10AM: And commence the cooking! As I mentioned earlier, I love love loved that our cooking stations were practically outside, overlooking the organic garden with the fresh air wafting in as we cooked our hearts out. I also appreciated that our cooking stations were close together, so that we could all talk, make conversation as a group and laugh (especially when we made mistakes!), like when May laughed when she saw me add in only 1 chili pepper and said Thai people add a minimum of at least 10 chili peppers to their dishes or else it has no flavour to them haha
Here are the 5 dishes I chose to cook. Even though my cooking skills veer on the side of being amateur, these dishes I cooked under May’s guidance ended up being downright delicious and mouthwatering (aside from a few almost-disastrous mistakes, where I may have almost accidentally dumped a whole cup of fish sauce into my pad thai when only a teaspoon was required!).
Tom yum soup
1:45PM: I’m just going to add in right here that although making red curry paste from scratch was a great learning experience, it also happened to be a full-fledged arm workout. May made us work hard in pounding the spices down until they were the perfect consistency, which took at least 15 minutes of non-stop pounding. It paid off in the end with the final end product, but it’s safe to say that I will now never take it for granted the next time I eat a curry dish!
Mango sticky rice
2:30PM: The real question is -did you even go to Thailand if you didn’t eat mango sticky rice? When this was one of the options we could pick for our dessert dish, I didn’t even take a second to think about it. Being able to eat ripe, sweet mangoes homegrown in the mother of all countries and learning how to make it step-by-step was a no-brainer. I thought this was going to be a rather easy dish to make because the only ingredients are literally mangoes, sticky rice, and coconut milk. However, I was completely surprised when instead of handing us a can of coconut milk, May simply handed us a coconut. Yes, we were going to learn how to make coconut milk from scratch.
This ended up being one of the best cooking experiences of the day because you had to use your hands extensively to work the coconut in each step. First, we had to use a machete (my first time using one! Did you see how large it was?!) to shave off the “hair” from the coconut. Then, we used the machete to split it open in one single, strong swoop.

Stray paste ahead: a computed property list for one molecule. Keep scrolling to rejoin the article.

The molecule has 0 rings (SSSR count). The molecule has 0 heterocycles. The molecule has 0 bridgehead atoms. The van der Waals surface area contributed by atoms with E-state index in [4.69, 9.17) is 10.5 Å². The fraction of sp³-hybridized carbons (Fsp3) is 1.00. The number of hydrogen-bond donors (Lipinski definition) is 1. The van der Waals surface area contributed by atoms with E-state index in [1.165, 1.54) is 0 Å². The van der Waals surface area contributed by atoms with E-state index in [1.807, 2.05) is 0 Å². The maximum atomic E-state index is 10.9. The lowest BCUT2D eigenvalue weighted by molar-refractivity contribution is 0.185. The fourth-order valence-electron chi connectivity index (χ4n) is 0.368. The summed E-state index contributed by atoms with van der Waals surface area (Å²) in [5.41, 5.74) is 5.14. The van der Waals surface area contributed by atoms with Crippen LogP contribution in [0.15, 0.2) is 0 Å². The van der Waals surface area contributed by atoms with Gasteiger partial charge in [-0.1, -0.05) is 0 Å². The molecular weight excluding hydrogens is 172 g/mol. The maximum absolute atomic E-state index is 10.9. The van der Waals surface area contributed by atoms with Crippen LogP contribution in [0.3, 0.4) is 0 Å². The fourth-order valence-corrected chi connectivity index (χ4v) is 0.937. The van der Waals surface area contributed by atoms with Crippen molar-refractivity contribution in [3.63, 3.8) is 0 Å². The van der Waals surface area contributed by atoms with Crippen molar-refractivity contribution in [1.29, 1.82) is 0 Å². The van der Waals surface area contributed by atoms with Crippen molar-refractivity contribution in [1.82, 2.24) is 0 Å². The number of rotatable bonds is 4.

After it was split in half, we used a blade-like tool (can’t be seen clearly, but it was attached to the stool I was sitting on) to scrape the white meat out of the coconut.
All the coconut flesh is put into a cheesecloth and hot water is run through it, producing a smooth, silky coconut milk. We then prepared the sticky rice by soaking it first in water, then steaming it.
When we picked different herbs from May’s organic garden in the morning, we also picked some blue and pink flowers, which we used to dye the sticky rice into beautiful vibrant colours. I loved how things we didn’t usually associate as food, such as the flowers, could be used practically beyond their expected function to add even more depth to the dishes we made.
Cooking food all day was a definite highlight of my entire trip to Thailand, but something that added a little extra to this day was May’s warmth and humour. Cooking so many dishes using ingredients you’ve never used before in one day can be daunting especially for cooking amateurs, but May gave each of us lots of guided attention and stopped to crack several jokes along the way to keep the cooking atmosphere fun and everyone laughing.
I was also surprised at how open she was in sharing details about her own life throughout the day -how she grew up following or going against Thai norms and values, family life, and how she first started working in a restaurant but decided to open this cooking school one day. I asked her whether it was hard work having to teach cooking every day from early morning to the end of the day 7 days a week and she replied,
“It may be hard work at times, but I love what I’m doing. And opening my own cooking school lets me be closer to my family and spend time with my [newly-born] son.”
When she shared her story, I felt like I was talking to a friend and was so moved by the struggles she endured while aiming to stay positive with a radiant smile on her face. How she decided to take life into her own hands by starting her own business so she could follow her passions, be truly happy, and share her love for food with others stopping by.
When we eat food at home, we often dread the cooking and wish food was already cooked and prepared right in front of us, ready to eat. I don’t know about you, but I so frequently see food as just food, good-tasting sustenance to help me get through the day. Spending the day with May at her home, visiting the bustling local market, watching herbs grow in the soil and then harvested, making food using raw, unprocessed ingredients with our own hands..it all makes me view food with a fresh angle, in that behind all this food are actually stories.
Stories of people growing and exchanging food -literally making their living, each merchant’s food a little different from the neighbouring one, the livelihoods that depend on the exchange of such food, the pride and work that go into transforming separate ingredients into a harmonious dish, and the love of family and good food helping to bring kind souls like May into my time in Chiang Mai, and making it one of my most enduring, treasured memories.